If you’re someone who says “I would never want to go back to high school,” you won’t want to go to MEAN GIRLS, either.
Those with fonder memories of ninth (or tenth) to 12th grade will find some truthful nostalgia in revisiting the years of cliques, bullies, fashionistas, and the come-back-go-away-I-love-you nature of friendships and puppy love.
Tina Fey covered it all in her 2004 film MEAN GIRLS. Now she’s turned it into a bright and sassy musical that will be Very Big with teenage theatergoers – especially girls.
Damian, the pudgy and uncloseted gay as well as girl friend (two words) Janis Sarkisian disclose at the very top of the show a secret that the film kept until the final reel. Those who don’t know the movie won’t find that this spilling of the beans spoils anything; by the time the plot gets to it, most theatergoers will have forgot that they’d already been told.
There are “consequences in this cautionary tale,” as Damian and Janis warn us. Teen Cady Heron, homeschooled in Africa where her parents have been working, finds that she’ll be uprooted to America. Cady is the character we’re meant to most like, one to whom we’re supposed to give our sympathy. Too bad, then, that Fey gave her the show’s most tasteless line. When Cady’s parents tell her that they’re leaving Kenya for Illinois, she says “Maybe I can meet an obese person.” No, hunger in Africa should not be a subject for comedy.
Once Cady reaches North Shore High School, she’s befriended by Damian and Janis who warn her about the school’s triumphant female triumvirate: Regina George, Karen Smith and Gretchen Wieners. Damian has dubbed them “The Plastics” — not inaccurately, for they do have that substance’s hard and artificial qualities.
After Cady has bonded with Damian and Janis, Regina decides that the newcomer is worthy to be admitted into the in-crowd. It’s a rare high-school graduate who won’t remember this dilemma. What do you do when you’re friends with the uncool but the cool kids are willing to take you in?
So in order to please Damian and Janis, Cady becomes a double-agent. She gives Regina the protein bars she brought from Kenya, claiming that they’ll help her lose weight; in fact, they’ll do just the opposite and put on the pounds. Regina is, needless to say, illiterate in Swahili, so she can’t read the ingredients on the label and must take Cady’s word that this foodstuff will melt away the three pounds she’s so desperate to lose (and, of course, doesn’t really need to).
This situation is spelled out much more clearly in the film. Worse, Fey hasn’t solved the bigger problem that plagued the movie. We can’t believe that as Regina suddenly but steadily gains weight that she doesn’t put two and two together why she’s up by two dress sizes. Regina’s not stupid but she is natively suspicious and, more to the point, she’s been around the corridors enough times to know that she can’t be the only one at North Shore with a diabolical mind.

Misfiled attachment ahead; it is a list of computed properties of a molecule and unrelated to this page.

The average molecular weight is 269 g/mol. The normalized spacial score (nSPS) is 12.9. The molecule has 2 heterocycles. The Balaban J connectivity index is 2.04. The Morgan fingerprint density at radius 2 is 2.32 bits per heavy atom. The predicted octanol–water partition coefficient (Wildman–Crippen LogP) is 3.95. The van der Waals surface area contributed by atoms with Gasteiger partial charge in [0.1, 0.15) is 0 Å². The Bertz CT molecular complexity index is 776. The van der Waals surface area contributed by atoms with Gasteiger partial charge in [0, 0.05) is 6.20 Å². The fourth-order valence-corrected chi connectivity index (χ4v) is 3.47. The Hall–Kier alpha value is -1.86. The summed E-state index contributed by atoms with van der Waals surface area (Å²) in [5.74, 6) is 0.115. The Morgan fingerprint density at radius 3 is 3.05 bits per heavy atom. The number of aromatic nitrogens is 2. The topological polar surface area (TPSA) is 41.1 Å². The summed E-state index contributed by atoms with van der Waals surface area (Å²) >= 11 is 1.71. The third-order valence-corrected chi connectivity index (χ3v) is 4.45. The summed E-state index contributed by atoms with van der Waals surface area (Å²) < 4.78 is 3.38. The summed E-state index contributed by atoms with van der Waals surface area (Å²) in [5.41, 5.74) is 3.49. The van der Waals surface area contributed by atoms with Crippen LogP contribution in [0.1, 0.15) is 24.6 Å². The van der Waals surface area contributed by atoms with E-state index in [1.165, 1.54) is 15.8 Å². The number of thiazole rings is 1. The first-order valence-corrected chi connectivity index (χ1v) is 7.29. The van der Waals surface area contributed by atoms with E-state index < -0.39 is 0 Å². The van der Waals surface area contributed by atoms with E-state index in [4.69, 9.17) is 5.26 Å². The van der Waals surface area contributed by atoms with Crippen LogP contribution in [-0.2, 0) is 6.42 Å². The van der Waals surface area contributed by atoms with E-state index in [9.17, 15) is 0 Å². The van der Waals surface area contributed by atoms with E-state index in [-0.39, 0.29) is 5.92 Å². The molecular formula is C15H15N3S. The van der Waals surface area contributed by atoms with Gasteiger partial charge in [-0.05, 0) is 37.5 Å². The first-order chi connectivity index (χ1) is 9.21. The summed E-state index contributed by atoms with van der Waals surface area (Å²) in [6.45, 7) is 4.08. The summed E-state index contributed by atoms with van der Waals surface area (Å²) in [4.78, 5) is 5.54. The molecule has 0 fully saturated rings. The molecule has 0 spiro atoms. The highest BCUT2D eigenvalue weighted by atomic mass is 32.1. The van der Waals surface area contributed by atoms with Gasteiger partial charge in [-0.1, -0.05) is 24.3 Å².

In the film, Fey better resolved the situation. There Regina finally learns what’s what when a jock tells her his coach has his team eat these bars in order to gain weight. Here the way Regina is told is far more matter-of-fact and obvious. Nevertheless, Regina should have gleaned the reality on her own (which would have led to her funny, ear-piercing scream).
Fey has substantial messages to deliver. Cady has a love-at-first-sight moment once she reaches math class and spies Aaron Stephens. He’s good in the subject, yes, but she’s better. Cady won’t let him know that, however, lest he feel inferior. And so she purposely dumbs herself down in order to get her man. No wonder that lyricist Nell Benjamin gave Cady a song called “Stupid with Love.”
At the performance I attended, the lasses in the audience moaned when they saw what Cady was doing. They were to moan even louder when Karen came out with opinions that clearly objectified women.
Now there would have been a time when these skewered values would have received hearty laughs of recognition from everyone; now they barely got nervous ones. When Karen then thought twice and corrected herself, the torrent of applause and whoops of approval kicked in. MEAN GIRLS ultimately shows that it has its head in the right place, so its target audience can profit from seeing it.
Fey hasn’t stood pat with her screenplay. Because so much has happened with technology in the last 14 years, she now can get a good laugh out of a scene with selfies. She’s thought of a far more clever plot twist on how to stop the talent show in which The Plastics perform. That talent show also shows that Fey knows the realities of every high school’s obsession with sports. Hence the subtle dig when she has the school’s principal announce the upcoming show over the loudspeaker: “Go North Shore — even for art!”
Playing Karen Smith, the dumb squirrel – “dumb bunny” would be too great a euphemism and compliment – Kate Rockwell has that dazed look on her face that suggests her forehead has just been hit by a two-by-four. Rockwell does a good job of seesawing back and forth between worrying that she’s stupid to remembering that beautiful well-built girls don’t have many problems even if the number of their brain cells is identical to their dress sizes.